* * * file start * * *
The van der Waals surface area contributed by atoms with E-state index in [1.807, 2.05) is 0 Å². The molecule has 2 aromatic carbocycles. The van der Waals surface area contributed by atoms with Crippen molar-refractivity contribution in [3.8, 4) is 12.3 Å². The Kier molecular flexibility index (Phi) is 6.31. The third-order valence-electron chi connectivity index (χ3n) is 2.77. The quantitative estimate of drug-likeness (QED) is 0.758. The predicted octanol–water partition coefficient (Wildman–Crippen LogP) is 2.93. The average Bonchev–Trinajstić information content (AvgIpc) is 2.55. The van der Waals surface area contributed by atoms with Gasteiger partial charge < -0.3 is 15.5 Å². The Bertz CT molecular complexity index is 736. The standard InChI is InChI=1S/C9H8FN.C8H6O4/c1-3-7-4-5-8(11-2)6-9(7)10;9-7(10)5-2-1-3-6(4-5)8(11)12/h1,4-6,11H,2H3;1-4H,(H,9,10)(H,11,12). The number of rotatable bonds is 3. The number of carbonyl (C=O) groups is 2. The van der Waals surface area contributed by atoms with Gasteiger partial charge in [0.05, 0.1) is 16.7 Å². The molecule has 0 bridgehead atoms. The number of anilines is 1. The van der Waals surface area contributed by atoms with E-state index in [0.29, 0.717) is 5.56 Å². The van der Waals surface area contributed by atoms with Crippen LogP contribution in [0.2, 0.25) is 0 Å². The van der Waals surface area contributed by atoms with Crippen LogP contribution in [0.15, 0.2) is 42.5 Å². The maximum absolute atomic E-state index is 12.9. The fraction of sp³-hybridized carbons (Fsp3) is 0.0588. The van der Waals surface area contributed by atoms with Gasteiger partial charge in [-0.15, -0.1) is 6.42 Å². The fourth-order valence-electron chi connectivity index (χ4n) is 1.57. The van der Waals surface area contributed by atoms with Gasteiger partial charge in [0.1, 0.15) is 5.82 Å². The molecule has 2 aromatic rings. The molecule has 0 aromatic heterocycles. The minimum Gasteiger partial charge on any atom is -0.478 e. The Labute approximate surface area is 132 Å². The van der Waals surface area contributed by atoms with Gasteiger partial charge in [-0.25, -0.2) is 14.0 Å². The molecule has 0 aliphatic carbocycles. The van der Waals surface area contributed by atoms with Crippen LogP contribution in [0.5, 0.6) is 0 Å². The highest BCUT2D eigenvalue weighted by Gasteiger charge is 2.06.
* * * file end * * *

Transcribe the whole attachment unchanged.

The van der Waals surface area contributed by atoms with E-state index in [1.807, 2.05) is 0 Å². The molecule has 2 aromatic carbocycles. The van der Waals surface area contributed by atoms with Crippen molar-refractivity contribution in [3.8, 4) is 12.3 Å². The Kier molecular flexibility index (Phi) is 6.31. The third-order valence-electron chi connectivity index (χ3n) is 2.77. The quantitative estimate of drug-likeness (QED) is 0.758. The predicted octanol–water partition coefficient (Wildman–Crippen LogP) is 2.93. The average Bonchev–Trinajstić information content (AvgIpc) is 2.55. The van der Waals surface area contributed by atoms with Gasteiger partial charge < -0.3 is 15.5 Å². The Bertz CT molecular complexity index is 736. The standard InChI is InChI=1S/C9H8FN.C8H6O4/c1-3-7-4-5-8(11-2)6-9(7)10;9-7(10)5-2-1-3-6(4-5)8(11)12/h1,4-6,11H,2H3;1-4H,(H,9,10)(H,11,12). The number of rotatable bonds is 3. The number of carbonyl (C=O) groups is 2. The van der Waals surface area contributed by atoms with Gasteiger partial charge in [0.05, 0.1) is 16.7 Å². The molecule has 0 bridgehead atoms. The number of anilines is 1. The van der Waals surface area contributed by atoms with E-state index in [0.29, 0.717) is 5.56 Å². The van der Waals surface area contributed by atoms with Crippen LogP contribution in [0.2, 0.25) is 0 Å². The van der Waals surface area contributed by atoms with Crippen LogP contribution in [0.15, 0.2) is 42.5 Å². The maximum absolute atomic E-state index is 12.9. The fraction of sp³-hybridized carbons (Fsp3) is 0.0588. The van der Waals surface area contributed by atoms with Gasteiger partial charge in [-0.15, -0.1) is 6.42 Å². The fourth-order valence-electron chi connectivity index (χ4n) is 1.57. The van der Waals surface area contributed by atoms with Gasteiger partial charge in [0.1, 0.15) is 5.82 Å². The molecule has 2 aromatic rings. The molecule has 0 aromatic heterocycles. The minimum Gasteiger partial charge on any atom is -0.478 e. The Labute approximate surface area is 132 Å². The van der Waals surface area contributed by atoms with Gasteiger partial charge in [-0.25, -0.2) is 14.0 Å². The molecule has 0 aliphatic carbocycles. The van der Waals surface area contributed by atoms with Crippen LogP contribution in [0.5, 0.6) is 0 Å². The highest BCUT2D eigenvalue weighted by Gasteiger charge is 2.06.